This article examines the constituent parts of a Xamarin.Android application package and the associated strategies that can be used for efficient package deployment during debug and release stages of development.
Xamarin.Android uses a variety of mechanisms to minimize package size while maintaining an efficient debug and release deploy process. In this article, we look at the Xamarin.Android release and debug deployment workflow and how the Xamarin.Android platform ensures that we build and release small application packages.
In order to ship a fully contained application, the package must include the application, the associated libraries, the content, the Mono runtime, and the required Base Class Library (BCL) assemblies. For example, if we take the default “Hello World” template, the contents of a complete package build would look like this:
15.8 MB is a larger download size than we’d like. The problem is the BCL libraries, as they include mscorlib, System, and Mono.Android, which provide a lot of the necessary components to run your application. However, they also provide functionality that you may not be using in your application, so it may be preferable to exclude these components.
When we build an application for distribution, we execute a process, known as Linking, that examines the application and removes any code that is not directly used. This process is similar to the functionality that Garbage Collection provides for heap-allocated memory. But instead of operating over objects, linking operates over your code. For example, there is a whole namespace in System.dll for sending and receiving email, but if your application does not make use of this functionality, that code is just wasting space. After running the linker on the Hello World application, our package now looks like this:
As we can see, this removes a significant amount of the BCL that was not being used. Note that the final BCL size is dependent on what the application actually uses. For example, if we take a look at a more substantial sample application called ApiDemo, we can see that the BCL component has increased in size because ApiDemo uses more of the BCL than Hello, World does:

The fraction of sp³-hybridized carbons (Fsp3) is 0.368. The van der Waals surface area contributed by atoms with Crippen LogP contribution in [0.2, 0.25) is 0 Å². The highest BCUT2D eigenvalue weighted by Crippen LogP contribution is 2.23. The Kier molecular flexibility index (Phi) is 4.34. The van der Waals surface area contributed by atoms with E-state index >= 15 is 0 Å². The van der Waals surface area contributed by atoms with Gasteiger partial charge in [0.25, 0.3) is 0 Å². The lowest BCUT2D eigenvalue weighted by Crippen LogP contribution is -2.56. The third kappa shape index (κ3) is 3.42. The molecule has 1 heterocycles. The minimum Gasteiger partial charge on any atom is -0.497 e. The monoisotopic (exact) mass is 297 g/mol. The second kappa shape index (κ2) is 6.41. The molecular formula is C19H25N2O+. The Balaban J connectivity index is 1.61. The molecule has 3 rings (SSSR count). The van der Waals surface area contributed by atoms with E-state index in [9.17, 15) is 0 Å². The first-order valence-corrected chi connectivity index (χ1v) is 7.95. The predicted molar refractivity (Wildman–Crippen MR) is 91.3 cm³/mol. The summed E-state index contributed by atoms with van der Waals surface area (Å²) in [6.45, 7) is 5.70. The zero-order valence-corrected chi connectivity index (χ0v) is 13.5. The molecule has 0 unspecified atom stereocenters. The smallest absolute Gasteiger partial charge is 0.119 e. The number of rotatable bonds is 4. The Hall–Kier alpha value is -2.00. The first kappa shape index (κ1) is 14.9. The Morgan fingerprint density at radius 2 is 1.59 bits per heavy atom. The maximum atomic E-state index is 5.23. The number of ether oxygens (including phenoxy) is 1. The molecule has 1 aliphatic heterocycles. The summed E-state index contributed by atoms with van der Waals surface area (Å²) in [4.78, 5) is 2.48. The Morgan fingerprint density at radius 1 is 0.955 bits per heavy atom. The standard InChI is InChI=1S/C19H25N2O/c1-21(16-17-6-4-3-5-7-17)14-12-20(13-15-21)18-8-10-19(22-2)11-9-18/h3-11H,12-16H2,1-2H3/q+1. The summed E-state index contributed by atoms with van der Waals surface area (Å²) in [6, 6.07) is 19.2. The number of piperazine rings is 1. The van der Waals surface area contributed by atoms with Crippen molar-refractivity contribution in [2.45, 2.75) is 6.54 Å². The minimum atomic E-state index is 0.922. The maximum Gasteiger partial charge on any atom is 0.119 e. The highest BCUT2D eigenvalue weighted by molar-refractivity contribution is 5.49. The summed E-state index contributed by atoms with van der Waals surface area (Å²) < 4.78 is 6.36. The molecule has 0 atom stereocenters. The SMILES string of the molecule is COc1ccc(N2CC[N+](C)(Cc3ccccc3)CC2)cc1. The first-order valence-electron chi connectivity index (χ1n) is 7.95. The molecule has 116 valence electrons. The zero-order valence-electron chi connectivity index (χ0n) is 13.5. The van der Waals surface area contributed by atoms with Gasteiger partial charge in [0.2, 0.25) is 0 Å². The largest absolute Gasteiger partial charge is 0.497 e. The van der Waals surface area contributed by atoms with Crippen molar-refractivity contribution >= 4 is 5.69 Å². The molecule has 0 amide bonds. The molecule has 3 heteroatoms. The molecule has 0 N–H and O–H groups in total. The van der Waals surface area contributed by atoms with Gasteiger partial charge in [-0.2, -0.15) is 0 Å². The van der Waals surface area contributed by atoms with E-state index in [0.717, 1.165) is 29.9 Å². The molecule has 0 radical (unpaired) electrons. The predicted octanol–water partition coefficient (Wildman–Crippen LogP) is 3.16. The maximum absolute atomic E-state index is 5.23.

As illustrated here, your application package size will generally be about 2.9 MB larger than your application and its dependencies.
Things are handled slightly differently for debug builds. When redeploying repeatedly to a device, an application needs to be as fast as possible, so we optimize debug packages for speed of deployment rather than size.
Android is relatively slow to copy and install a package, so we want the package size to be as small as possible. As we discussed above, one possible way to minimize package size is via the linker. However, linking is slow and we generally want to deploy only the parts of the application that have changed since the last deployment. To accomplish this, we separate our application from the core Xamarin.Android components.
The first time we debug on device, we copy two large packages called Shared Runtime and Shared Platform. Shared Runtime contains the Mono Runtime and BCL, while Shared Platform contains Android API level specific assemblies:
Copying these core components is only done once as it takes quite a bit of time, but allows any subsequent applications running in debug mode to utilize them. Finally, we copy the actual application, which is small and quick:
The Fast Assembly Deployment build option can be used to further decrease the size of the debug install package by not including the assemblies in the application's package, installing the assemblies directly on the device only once and only copying over files that have been modified since the last deployment.
To enable Fast Assembly Deployment, do the following:
Right click on the Android Project in the Solution Explorer and select Options.
From the Project Options dialog select Android Build :
Check the Use shared Mono runtime checkbox and the Fast assembly deployment checkboxes:
Click the OK button to save the changes and close the Project Options dialog.
The next time the application is built for debug, the assemblies will be installed directly on the device (if they haven't already been) and a smaller application package (that does not include the assemblies) will be installed on the device. This will shorten the time it takes to get changes to the application up and running for testing.
By enduring the long first deploy of the shared runtime and shared platform, every time we make a change to the application, we can deploy the new version quickly and painlessly, so we can have a fast change/deploy/run cycle.
In this article we examined the facets of Xamarin.Android Release and Debug profile packaging. Additionally, we looked at the strategies that the Mono for Android platform uses to facilitate efficient package deployment during debug and release stages of development.